orienting, and I couldn’t get any grip on reality. I became friends with a couple of girls who helped me through some of my most emotionally retarded moments. I spent the majority of my time dressing in girl’s clothing, wearing eyeliner, mascara, blush and a crispy, over-gelled devil-lock, all while wrestling on my school’s varsity team. This odd behavior was just two years in a decade-long therapy session in which most of my generation tried to come to terms with a looming Armageddon. When you listen to the album, you will hear reoccurring themes of failed relationships, which feel as if they are blanketed in artificial red lighting, failed masculinity or femininity, sex and hell. But the album doesn’t treat these as bad things. To The Yeah Yeah Yeahs and the rest of us, these are the things that make us alive. As Karen O sings in “Man,” the decade is defined by a hopeless-but-what-are-yougonna-do-about-it mentality. We are surrounded by friends we hate, lovers who demand too much, God is dead, and there’s Darfur, the economy’s collapsing, and our president lied to us and we’re all gonna burn in hell. So what is there to do other see Decade, page 7
opinion/editorial Monday, November 16, 2009
Editor in chief: Emilie Egger Managing Editor: Alex Kacik
mustang daily The voice of Cal Poly since 1916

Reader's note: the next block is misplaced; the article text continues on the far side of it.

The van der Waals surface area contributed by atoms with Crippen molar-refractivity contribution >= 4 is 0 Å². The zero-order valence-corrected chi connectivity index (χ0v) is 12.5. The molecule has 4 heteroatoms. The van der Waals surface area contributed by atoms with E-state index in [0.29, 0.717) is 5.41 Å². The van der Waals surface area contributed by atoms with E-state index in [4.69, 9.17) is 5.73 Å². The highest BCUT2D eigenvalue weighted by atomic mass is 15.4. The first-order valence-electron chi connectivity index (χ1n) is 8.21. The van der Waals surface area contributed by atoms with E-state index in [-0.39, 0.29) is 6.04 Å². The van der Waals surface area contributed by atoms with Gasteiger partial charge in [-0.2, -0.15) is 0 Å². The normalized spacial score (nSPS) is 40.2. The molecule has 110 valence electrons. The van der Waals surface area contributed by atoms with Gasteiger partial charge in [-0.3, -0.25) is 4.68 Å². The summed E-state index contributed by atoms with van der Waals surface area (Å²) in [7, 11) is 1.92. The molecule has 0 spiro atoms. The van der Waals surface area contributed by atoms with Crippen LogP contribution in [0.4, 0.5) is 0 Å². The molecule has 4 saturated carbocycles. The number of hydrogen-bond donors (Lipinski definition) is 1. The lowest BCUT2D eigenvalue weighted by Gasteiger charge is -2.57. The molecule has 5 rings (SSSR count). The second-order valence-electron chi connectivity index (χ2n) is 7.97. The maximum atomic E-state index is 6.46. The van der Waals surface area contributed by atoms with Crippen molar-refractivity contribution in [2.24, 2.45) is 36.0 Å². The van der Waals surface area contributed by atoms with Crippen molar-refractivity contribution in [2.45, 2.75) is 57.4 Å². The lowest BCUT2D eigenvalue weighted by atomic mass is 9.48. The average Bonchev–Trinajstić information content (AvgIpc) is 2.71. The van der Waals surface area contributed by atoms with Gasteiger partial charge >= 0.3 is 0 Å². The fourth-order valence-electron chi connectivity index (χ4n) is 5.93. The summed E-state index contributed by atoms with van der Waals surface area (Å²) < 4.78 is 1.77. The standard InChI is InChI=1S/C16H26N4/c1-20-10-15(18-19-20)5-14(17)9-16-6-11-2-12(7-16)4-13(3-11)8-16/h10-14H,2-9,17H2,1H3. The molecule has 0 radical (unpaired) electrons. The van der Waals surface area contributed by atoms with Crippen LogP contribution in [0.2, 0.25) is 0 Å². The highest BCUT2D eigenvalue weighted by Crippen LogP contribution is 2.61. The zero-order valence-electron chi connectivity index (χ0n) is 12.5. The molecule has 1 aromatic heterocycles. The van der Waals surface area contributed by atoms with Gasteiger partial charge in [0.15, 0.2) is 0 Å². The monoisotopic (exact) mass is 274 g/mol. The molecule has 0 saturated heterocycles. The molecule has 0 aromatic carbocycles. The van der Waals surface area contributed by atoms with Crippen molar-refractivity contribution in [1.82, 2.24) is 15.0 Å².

Reform for Public Education needed more than ever On Nov. 4, President Obama publicized his plan to reshape education in America through $4.35 billion in federal grants. Aptly named ‘Race to the Top,’ the program guidelines have not been finalized, but will offer competitive grants to those states who create policies for education reform in four specific areas as put forth by the American Recovery and Reinvestment Act of 2009. The Department of Education’s Race to the Top Fund has created general guidelines for receiving the funds that focus on the following ‘assurance’ areas: implementing standards and assessments, improving teacher effectiveness and achieving equity in teacher distribution, improving collection and use of data and supporting struggling schools. There is an added increase of individual attention on teachers. Attracting, improving and retaining high quality teachers through monetary incentive is an integral part of the plan. I have no qualm with giving teachers bonuses and pay raises, as a recent study by the National Association of Colleges and Employers estimates the average national starting salary for a teacher to only be around $30,377. Teaching is by no means an easy task. Especially in high-risk neighborhoods where supplies are low and structural problems are many, teachers